Read this for more information: http://www.vatican.va/roman_curia/pontifical_councils/chrstuni/ch_orthodox_docs/rc_pc_chrstuni_doc_19930624_lebanon_en.html

There are two documents there. The second one is "the document of the joint dialogue commission on the theme: “Uniatism, method of union of the past, and the present search for full communion.”


#94

It seems to me that Holy See wants to get to the “all or none” approach with Orthodoxy coming to union with Catholicism. They do not want to accept individual autocephalous churches themselves to not anger ones who do not desire communion with Catholic Church yet- only time will tell if that is the right approach. Same situation has happened with Ukrainian Catholic Major Archbishop being denied Patriarch title to not anger Russia. While this approach might be right, my honest opinion is that we should not limit our own brethren to please ones who are disunited with us. I do not mean to say we should not be tolerant and kind to our separated brethren, but we should not forsake Eastern Catholics in the process. I’ve also read somewhere that Eastern Catholics usually reject these documents on the grounds that they imply they shouldn’t exist in the first place (which is, however, explicitly denied in the documents).


#95

Hey man. Catholic Church never attacked science. Instead they actually created modern science: The scientific revolution was made in catholic lands. Some great advances in science were made by the Church: It counts the genetic of Gregor Mendel, the gregorian calendar, the modern physics aportations of Lemaitre and the first universities of Europe.

In the particular case you mentioned: Let me tell you that Church never condemned heliocentric theory, the Galileo case is actually a bit more complicated.


#96

I’m an Eastern Catholic myself and I clearly know that’s not what they’re saying…

Uniatism served a purpose at a certain time and place… That time and place is no more. It’s not that the Churches which came back into communion with the Church aren’t welcome in the Church anymore - that’s absurd. It’s that the method with which those unions were brought about historically have been tried and found wanting for application in our day. The Holy See has discerned a new path must be taken.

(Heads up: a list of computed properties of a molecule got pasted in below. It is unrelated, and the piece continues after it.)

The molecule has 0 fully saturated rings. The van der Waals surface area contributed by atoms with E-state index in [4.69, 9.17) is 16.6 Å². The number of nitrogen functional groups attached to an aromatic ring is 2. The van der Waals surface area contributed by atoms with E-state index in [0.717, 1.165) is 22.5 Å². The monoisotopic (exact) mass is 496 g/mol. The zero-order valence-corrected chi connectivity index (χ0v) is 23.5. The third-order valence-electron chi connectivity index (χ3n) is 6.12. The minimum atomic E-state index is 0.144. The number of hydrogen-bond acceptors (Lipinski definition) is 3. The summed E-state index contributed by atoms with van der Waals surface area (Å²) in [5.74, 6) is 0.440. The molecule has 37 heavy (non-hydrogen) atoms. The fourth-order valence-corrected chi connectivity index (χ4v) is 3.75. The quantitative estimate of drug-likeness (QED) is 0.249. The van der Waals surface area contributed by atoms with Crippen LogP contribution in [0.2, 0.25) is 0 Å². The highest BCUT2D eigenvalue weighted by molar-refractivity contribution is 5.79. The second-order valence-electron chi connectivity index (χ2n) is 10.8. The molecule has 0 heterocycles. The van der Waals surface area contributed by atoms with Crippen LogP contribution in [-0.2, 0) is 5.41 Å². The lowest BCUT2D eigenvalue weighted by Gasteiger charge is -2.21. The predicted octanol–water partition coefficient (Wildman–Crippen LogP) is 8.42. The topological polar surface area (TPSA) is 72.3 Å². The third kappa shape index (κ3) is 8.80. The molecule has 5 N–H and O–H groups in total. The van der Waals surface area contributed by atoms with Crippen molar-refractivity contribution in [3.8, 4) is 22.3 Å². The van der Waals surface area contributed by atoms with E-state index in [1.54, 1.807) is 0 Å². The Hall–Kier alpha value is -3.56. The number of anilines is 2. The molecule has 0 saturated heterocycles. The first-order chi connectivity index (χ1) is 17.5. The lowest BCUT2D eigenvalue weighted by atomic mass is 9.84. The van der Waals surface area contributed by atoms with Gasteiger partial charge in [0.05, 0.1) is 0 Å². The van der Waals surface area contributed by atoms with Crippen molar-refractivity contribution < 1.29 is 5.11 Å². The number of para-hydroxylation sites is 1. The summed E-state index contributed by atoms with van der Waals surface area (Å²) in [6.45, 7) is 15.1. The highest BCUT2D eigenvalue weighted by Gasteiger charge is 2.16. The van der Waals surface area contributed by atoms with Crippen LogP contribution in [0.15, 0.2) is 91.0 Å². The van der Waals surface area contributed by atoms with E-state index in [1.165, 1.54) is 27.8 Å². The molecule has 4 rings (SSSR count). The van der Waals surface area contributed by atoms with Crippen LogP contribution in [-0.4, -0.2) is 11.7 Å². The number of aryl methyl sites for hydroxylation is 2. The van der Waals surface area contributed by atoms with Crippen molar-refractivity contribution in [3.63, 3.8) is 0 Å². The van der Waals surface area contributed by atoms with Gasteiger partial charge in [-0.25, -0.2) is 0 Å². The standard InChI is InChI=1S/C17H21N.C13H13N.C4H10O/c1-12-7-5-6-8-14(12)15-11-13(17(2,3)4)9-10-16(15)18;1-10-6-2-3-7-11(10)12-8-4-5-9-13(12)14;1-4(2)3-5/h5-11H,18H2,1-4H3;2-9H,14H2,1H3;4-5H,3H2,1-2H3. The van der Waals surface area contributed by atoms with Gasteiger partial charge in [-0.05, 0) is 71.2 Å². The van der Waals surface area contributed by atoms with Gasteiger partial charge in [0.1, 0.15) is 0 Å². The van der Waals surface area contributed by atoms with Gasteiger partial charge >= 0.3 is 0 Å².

#97

And the Catholic Church has formally apologized for the 1204 sack of Constantinople and condemned it as a horrific act of violence. Even the Pope at the time was furious it happened…

The Orthodox on the other hand, have never apologized for the Massacre of the Latins of 1182 which preceded the sack of Constantinople…

I think that says something.


#98

Please give me a reliable source.


#99

Stay catholic


#100

Yes. Orthodox perceive that their liturgy is more spiritual uplifting and would not want to unite with Catholics and then have the Roman Pope, using his supreme universal jurisdiction, change their liturgy to make in more in accord with the current Ordinary form Roman Mass. It is true, is it not, that the Roman Catholic Church teaches that the Roman Catholic Pope has supreme and universal jurisdiction over the whole Church, East and West?





#101

Eastern practice doe not commemorate the entire heirarchical chain in the liturgy. A priest com memories his bishop, a bishop the metropolitan, the metropolitan the patriarch (or other head), and the patriarchs each other.

The current EC listing all the way up is a latinization. (but, interestingly, results in commemorating the Pope at least three times, as compared to once in the RC liturgy).


#102

That would be an abuse of power, and there’s no reason to believe it would happen. The Synods and the Patriarchs are the ones who reserve the right to modify their liturgical rites. The Pope has never made any change to any Eastern Rite Liturgy, ever, as far as I know, so it’d also be historically unprecedented.

Lastly, the Orthodox could (and should) make it a part of their terms of reunion that their full liturgical rites will remain untouched and the Pope agrees not to touch them.


#103

However, in patriarchal Divine Liturgies, all the Patriarchs including the Pope would be commemorated, even in the 1st millenium.